22 April 2014
The Trip to Echo Spring
Why is it that some of the greatest works of literature have been produced by writers in the grip of alcoholism, an addiction that cost them personal happiness and caused harm to those who loved them? In The Trip to Echo Spring, Olivia Laing examines the link between creativity and alcohol through the work and lives of six extraordinary men: F. Scott Fitzgerald, Ernest Hemingway, Tennessee Williams, John Berryman, John Cheever and Raymond Carver.
All six of these writers were alcoholics, and the subject of drinking surfaces in some of their finest work, from Cat on a Hot Tin Roof to A Moveable Feast. Often they did their drinking together - Hemingway and Fitzgerald ricocheting through the cafés of 1920s Paris; Carver and Cheever speeding to the liquor store in Iowa in the icy winter of 1973.
Olivia Laing grew up in an alcoholic family herself. One spring, wanting to make sense of this ferocious, entangling disease, she took a journey across America that plunged her into the heart of these overlapping lives. As she travels from Cheever's New York to Williams' New Orleans, from Hemingway's Key West to Carver's Port Angeles, she pieces together a topographical map of alcoholism, from the horrors of addiction to the miraculous possibilities of recovery. Beautiful, captivating and original, The Trip to Echo Spring strips away the myth of the alcoholic writer to reveal the terrible price creativity can exert.
On the very first page of The Trip to Echo Spring John Cheever and Raymond Carver are rolling up to a liquor store in Iowa City at 9am to get lit before they teach that day. Welcome to the University of Iowa - we have always been good at writing and drinking. *clinks glass* But in all seriousness, Laing has started her book this way to highlight how very far down into the addiction-hole these two very talented writers had got themselves. Which was very far. All six of the writers she focused on - F. Scott Fitzgerald, Ernest Hemingway, Tennessee Williams, John Berryman, John Cheever, and Raymond Carver - seemed to inhabit alcohol addictions as bad as their writing was great. Why is that? And why was it so hard for them to maintain any sort of sobriety?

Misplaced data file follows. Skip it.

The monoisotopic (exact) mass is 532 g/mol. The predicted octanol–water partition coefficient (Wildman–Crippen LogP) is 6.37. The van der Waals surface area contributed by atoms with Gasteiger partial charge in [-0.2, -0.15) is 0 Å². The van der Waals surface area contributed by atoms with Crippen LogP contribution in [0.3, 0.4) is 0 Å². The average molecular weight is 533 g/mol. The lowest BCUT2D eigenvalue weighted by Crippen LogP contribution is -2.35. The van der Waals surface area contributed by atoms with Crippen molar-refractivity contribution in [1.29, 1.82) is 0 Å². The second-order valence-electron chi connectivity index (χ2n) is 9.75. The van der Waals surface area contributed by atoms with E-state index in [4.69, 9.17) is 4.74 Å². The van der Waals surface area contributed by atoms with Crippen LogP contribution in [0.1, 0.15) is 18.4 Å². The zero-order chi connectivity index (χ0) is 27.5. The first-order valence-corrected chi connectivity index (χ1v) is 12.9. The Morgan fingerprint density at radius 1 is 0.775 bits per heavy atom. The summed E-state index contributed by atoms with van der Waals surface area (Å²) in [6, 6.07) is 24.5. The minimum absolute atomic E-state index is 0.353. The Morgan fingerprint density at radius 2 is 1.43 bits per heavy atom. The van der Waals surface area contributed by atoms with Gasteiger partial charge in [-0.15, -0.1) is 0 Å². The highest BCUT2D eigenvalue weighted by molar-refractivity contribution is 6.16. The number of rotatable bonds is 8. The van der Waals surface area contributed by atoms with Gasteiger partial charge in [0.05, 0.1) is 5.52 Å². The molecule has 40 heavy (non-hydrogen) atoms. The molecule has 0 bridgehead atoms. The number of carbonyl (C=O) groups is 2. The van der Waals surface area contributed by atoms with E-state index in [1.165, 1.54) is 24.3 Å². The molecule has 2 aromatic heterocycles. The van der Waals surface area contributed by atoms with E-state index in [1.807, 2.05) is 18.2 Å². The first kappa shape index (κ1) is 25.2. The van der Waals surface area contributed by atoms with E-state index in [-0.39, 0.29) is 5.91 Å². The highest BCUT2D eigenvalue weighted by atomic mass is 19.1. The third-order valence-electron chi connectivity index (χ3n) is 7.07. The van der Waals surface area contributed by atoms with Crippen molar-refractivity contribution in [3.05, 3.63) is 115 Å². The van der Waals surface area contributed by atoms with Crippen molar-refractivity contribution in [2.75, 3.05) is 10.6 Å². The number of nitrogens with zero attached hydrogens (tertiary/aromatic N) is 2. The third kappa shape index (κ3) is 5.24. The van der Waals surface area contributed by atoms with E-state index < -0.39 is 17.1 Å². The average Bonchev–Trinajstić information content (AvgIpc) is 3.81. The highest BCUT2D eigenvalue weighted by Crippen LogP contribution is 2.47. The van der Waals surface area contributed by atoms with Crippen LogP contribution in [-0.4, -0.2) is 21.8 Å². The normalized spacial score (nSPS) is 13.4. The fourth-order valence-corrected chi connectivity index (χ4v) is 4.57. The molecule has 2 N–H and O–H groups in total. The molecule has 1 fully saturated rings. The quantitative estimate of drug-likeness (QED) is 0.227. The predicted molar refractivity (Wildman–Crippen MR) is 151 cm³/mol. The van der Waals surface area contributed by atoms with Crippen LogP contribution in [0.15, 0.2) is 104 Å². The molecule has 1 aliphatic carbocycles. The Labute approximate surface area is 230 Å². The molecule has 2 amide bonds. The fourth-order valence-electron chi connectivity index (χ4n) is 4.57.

This is a very interesting and readable set of linked essays (well, we keep it in the essays section at the store but it veers between memoir, biography, lit studies, and essay over the course of Laing's trip from New York to New Orleans to Key West to Port Angeles, WA, via Chicago - mostly on a train) musing over the relationship between six writers and their relationships with alcoholism. Laing presents details of the authors' drunken exploits almost clinically; there are no excuses made for the broken families and friendships caused by the bottle. Since I was less familiar with the authors' specific biographies Laing was presenting me with a lot of new information. The many collective attempts at sobriety by the men, with only Carver and Cheever attaining any lasting sobriety, are chilling in how deeply entrenched the addictive mechanism remains in the brain and body.
But what holds the book back, in my opinion, is that Laing concentrates solely on six men. Granted, she says alcoholic women writers hit far too close to a personal issue but I think it would have been good to pull in one or two women for contrast. Or perhaps a writer of a different race. Or perhaps not American? On the personal side, her own connection with an alcoholic family member sometimes provides contrast but is also very vague next to the detailed movements of Fitzgerald and especially Williams, who seemed to be a favorite.